No. Average dating will not be available in TreasuryDirect. However, there are no fixed denominations, so you can begin to earn interest sooner in some cases. You can purchase a savings bond for as little as $25 and in any increments over $25 you choose. For example, you could make a purchase for $25.01 and begin earning interest immediately.
We're providing a six-month transition period which will in many cases allow deductions to accrue to the full issue price of a savings bond. We're hoping by announcing this change early employees will take intervening steps (changing or ending allotments) to minimize the occurrence of unused amounts. At the end of the transition period, if there is a residual amount, it will be refunded. Of course, employers and employees can choose to end deductions at any time.
The paper payroll program ended for federal employees on September 30, 2010. Treasury accepted payroll purchase orders from federal payroll providers for bonds with issue dates through September 2010. Employees are encouraged to open an online TreasuryDirect account and continue saving through payroll direct deposit using electronic securities. For details on the TreasuryDirect payroll option visit www.treasurydirect.gov/indiv/products/prod_tdpayrollinfo.htm.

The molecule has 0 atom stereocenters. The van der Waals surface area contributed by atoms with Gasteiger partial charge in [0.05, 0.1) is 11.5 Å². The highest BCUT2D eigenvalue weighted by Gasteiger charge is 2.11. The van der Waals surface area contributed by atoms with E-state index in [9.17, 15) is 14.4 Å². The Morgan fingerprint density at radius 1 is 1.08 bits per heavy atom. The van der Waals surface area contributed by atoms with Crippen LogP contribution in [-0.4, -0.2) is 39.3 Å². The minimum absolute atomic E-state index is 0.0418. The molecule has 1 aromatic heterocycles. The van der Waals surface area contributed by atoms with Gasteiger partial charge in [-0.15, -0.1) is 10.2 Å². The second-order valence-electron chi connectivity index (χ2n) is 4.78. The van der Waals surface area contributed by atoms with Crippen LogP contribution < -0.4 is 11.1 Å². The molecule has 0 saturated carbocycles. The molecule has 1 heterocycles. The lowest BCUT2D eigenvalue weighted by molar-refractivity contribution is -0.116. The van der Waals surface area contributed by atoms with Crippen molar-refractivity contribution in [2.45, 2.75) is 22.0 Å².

Questions Specific to Employers
The paper payroll program ended for federal employees on September 30, 2010, and for all other (non-federal) employees on January 1, 2011. Treasury accepted payroll purchase orders for bonds with issue dates through September 2010 and December 2010, respectively.
We're providing a transition period (six month for federal and nine months for non-federal) which will in many cases allow deductions to accrue to the full issue price of a savings bond. If any money remains, it should be refunded to the employees. Of course, employers and employees can choose to end deductions at any time.
TreasuryDirect is an easy way for employees to save on a regular basis by purchasing electronic Treasury securities. With TreasuryDirect your employees enjoy the benefit of automatic savings with significantly less work and, therefore, less cost to you. You send each direct deposit to TreasuryDirect each payday; the direct deposit is handled just like one for a mortgage or car payment. With TreasuryDirect you don't accumulate funds toward the purchase price of a security, you don't request the issuance of securities, and you don't keep track of registrations.
1. First, each employee will need to open a TreasuryDirect account at www.treasurydirect.gov.
2. Then, each will submit a request to you for a payroll direct deposit, providing their TreasuryDirect account number and the amount they want to have deducted from each pay period. (An instruction sheet is available in TreasuryDirect to help your employees with this.)